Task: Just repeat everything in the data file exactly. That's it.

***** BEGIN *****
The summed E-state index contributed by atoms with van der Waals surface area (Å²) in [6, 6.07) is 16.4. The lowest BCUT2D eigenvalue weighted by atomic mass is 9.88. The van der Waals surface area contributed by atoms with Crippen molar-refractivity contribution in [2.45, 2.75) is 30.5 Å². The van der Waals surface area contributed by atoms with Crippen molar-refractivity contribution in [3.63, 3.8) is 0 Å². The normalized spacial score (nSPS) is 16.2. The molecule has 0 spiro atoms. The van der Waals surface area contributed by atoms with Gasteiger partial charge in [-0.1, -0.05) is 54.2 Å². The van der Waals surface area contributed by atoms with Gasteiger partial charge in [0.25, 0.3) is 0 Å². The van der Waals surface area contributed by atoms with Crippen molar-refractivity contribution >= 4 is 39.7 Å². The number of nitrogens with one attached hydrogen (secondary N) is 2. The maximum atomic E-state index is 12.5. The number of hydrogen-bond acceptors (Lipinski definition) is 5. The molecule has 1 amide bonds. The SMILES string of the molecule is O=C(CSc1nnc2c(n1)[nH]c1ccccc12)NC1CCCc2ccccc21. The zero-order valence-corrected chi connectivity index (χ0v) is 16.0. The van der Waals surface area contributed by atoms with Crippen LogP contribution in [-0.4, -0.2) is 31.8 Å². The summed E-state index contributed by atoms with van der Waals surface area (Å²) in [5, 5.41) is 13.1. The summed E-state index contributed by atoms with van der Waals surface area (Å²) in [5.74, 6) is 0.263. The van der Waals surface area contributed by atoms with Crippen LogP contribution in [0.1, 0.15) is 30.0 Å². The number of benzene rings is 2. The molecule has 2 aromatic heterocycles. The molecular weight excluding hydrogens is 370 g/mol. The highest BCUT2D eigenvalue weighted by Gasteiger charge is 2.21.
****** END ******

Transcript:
The summed E-state index contributed by atoms with van der Waals surface area (Å²) in [6, 6.07) is 16.4. The lowest BCUT2D eigenvalue weighted by atomic mass is 9.88. The van der Waals surface area contributed by atoms with Crippen molar-refractivity contribution in [2.45, 2.75) is 30.5 Å². The van der Waals surface area contributed by atoms with Crippen molar-refractivity contribution in [3.63, 3.8) is 0 Å². The normalized spacial score (nSPS) is 16.2. The molecule has 0 spiro atoms. The van der Waals surface area contributed by atoms with Gasteiger partial charge in [-0.1, -0.05) is 54.2 Å². The van der Waals surface area contributed by atoms with Gasteiger partial charge in [0.25, 0.3) is 0 Å². The van der Waals surface area contributed by atoms with Crippen molar-refractivity contribution >= 4 is 39.7 Å². The number of nitrogens with one attached hydrogen (secondary N) is 2. The maximum atomic E-state index is 12.5. The number of hydrogen-bond acceptors (Lipinski definition) is 5. The molecule has 1 amide bonds. The SMILES string of the molecule is O=C(CSc1nnc2c(n1)[nH]c1ccccc12)NC1CCCc2ccccc21. The zero-order valence-corrected chi connectivity index (χ0v) is 16.0. The van der Waals surface area contributed by atoms with Crippen LogP contribution in [-0.4, -0.2) is 31.8 Å². The summed E-state index contributed by atoms with van der Waals surface area (Å²) in [5, 5.41) is 13.1. The summed E-state index contributed by atoms with van der Waals surface area (Å²) in [5.74, 6) is 0.263. The van der Waals surface area contributed by atoms with Crippen LogP contribution in [0.1, 0.15) is 30.0 Å². The number of benzene rings is 2. The molecule has 2 aromatic heterocycles. The molecular weight excluding hydrogens is 370 g/mol. The highest BCUT2D eigenvalue weighted by Gasteiger charge is 2.21.